internet socializing

I was thinking about one of my friends, who met her current boyfriend on the internet. As far as I understand, she met him online three years ago, and met him on a couple occasions. Now she has moved here (to London) and has been physically seeing him for two years.

I can’t imagine anything of the sort happening to me. I could not seriously think I was dating somehow if I had never met them, or only met them once or twice.

It’s different, perhaps, if a couple already has a long history and is then separated and continues to stay in touch via the net. But meeting on the net? Dating on the net?

Why is it that internet dating is so popular? There are a multitude of websites dedicated to finding our exact match. Why would anyone want that? Aren’t opposites supposed to attract?

Perhaps, in a more and more franticly paced society, internet dating helps you narrow down potential candidates whilst still giving you a wider pool to fish from.

But it is not only dating that is incredibly on the increase on the net. Basic social interaction is increasingly occurring on the internet rather than face to face.

Could it be that msn and websites such as facebook, myspace, etc are replacing real social interactions?

I wonder whether future generations will spend more time at the computer than outside. Or more probably, will have portable computers in the shape of glasses with which to chat to people in an msn-like style. It could have its bonuses, I suppose… you could message a hot guy crossing the road in front of you!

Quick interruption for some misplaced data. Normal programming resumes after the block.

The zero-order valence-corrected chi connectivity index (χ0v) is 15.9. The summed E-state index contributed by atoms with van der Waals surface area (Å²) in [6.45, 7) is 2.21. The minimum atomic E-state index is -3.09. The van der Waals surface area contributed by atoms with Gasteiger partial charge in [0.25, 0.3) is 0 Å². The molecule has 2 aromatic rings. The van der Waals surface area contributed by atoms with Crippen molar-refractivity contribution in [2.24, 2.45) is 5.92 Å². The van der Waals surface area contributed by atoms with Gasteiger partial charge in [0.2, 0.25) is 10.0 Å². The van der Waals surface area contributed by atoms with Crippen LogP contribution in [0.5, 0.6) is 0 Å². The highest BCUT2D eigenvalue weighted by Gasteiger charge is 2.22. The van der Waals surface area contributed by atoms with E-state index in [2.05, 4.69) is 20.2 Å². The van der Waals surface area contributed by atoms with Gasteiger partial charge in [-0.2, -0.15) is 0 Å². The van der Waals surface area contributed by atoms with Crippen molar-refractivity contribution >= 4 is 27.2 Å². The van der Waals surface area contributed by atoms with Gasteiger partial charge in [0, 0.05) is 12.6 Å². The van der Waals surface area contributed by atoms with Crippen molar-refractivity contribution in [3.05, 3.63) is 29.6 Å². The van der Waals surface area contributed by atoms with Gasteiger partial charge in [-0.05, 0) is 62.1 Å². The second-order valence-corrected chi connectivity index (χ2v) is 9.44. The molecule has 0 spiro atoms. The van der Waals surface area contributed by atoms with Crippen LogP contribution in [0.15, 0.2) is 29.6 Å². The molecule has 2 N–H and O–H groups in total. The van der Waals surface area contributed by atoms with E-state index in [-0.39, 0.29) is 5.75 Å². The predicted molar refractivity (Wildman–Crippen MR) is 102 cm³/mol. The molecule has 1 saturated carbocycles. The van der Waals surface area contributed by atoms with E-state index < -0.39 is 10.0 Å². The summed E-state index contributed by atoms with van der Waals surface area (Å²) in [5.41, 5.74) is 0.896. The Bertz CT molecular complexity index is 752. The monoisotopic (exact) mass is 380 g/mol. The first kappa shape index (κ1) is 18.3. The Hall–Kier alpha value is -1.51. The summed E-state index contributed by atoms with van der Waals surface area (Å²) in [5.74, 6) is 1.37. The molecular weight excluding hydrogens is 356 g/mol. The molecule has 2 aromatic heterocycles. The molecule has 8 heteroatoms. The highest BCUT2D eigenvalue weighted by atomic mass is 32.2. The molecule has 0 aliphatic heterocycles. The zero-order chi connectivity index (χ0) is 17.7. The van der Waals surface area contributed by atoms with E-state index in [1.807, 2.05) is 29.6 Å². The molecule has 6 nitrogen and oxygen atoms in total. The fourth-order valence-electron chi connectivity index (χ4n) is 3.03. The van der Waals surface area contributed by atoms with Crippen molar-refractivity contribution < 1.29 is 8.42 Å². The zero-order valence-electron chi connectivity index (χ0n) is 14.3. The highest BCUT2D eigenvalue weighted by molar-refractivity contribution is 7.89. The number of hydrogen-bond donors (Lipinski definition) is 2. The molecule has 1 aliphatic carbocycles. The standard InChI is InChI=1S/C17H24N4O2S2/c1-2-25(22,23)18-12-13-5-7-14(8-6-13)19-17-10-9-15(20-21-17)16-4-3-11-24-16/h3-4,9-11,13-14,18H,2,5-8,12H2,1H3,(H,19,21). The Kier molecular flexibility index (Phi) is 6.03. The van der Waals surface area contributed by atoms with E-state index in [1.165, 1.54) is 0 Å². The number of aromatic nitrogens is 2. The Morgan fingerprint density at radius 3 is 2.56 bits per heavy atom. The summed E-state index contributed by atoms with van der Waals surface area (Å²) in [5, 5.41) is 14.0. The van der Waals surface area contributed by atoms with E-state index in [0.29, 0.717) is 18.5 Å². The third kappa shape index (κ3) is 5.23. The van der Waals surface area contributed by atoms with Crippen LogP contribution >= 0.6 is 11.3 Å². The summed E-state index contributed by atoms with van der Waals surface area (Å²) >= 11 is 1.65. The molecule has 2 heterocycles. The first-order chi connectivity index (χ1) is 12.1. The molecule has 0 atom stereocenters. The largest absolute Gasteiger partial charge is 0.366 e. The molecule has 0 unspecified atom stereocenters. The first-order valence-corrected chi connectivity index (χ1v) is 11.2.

In any case, will future generations be less socially adept?

Msn is supposed to mimic real life interaction, and is constantly being remodelled to be more interactive, such as the addition of new smileys, winks, display pics, games, etc.

Think about it though, how many of the developers of msn software are successfully socially? I don’t mean to be conditioned by stereotypes, but most of the programmers I’ve met are introverted.

Anyway, whatever additions they make, they cannot recreate the real thing, but only a simulation of it.

Is a simulation good enough?

In some cases, it seems to be. Many people, myself included, have made friends over the internet, people I’ve never met but with whom I share interests or passions. Is the friendship real? Can it be considered a friendship if you hide your own identity, your name, often even your own face?

But although people hide their identity to their nameless internet friends, they spill out their darkest innermost secrets. Why is it easier to confide in people you’ve never met? They can judge you just like any other person. Is it simply because you know they can’t judge you to your face? They can’t speak to people you know, and tell them what they heard?

Are internet friends ears with no mouths?

I have no answers, only lots of questions. So tell me what you think.


About A.M. Harte

A.M. Harte writes twisted speculative fiction, such as the post-apocalyptic Above Ground and the zombie love anthology Hungry For You. She is excellent at missing deadlines, has long forgotten what ‘free time’ means, and is utterly addicted to chocolate.
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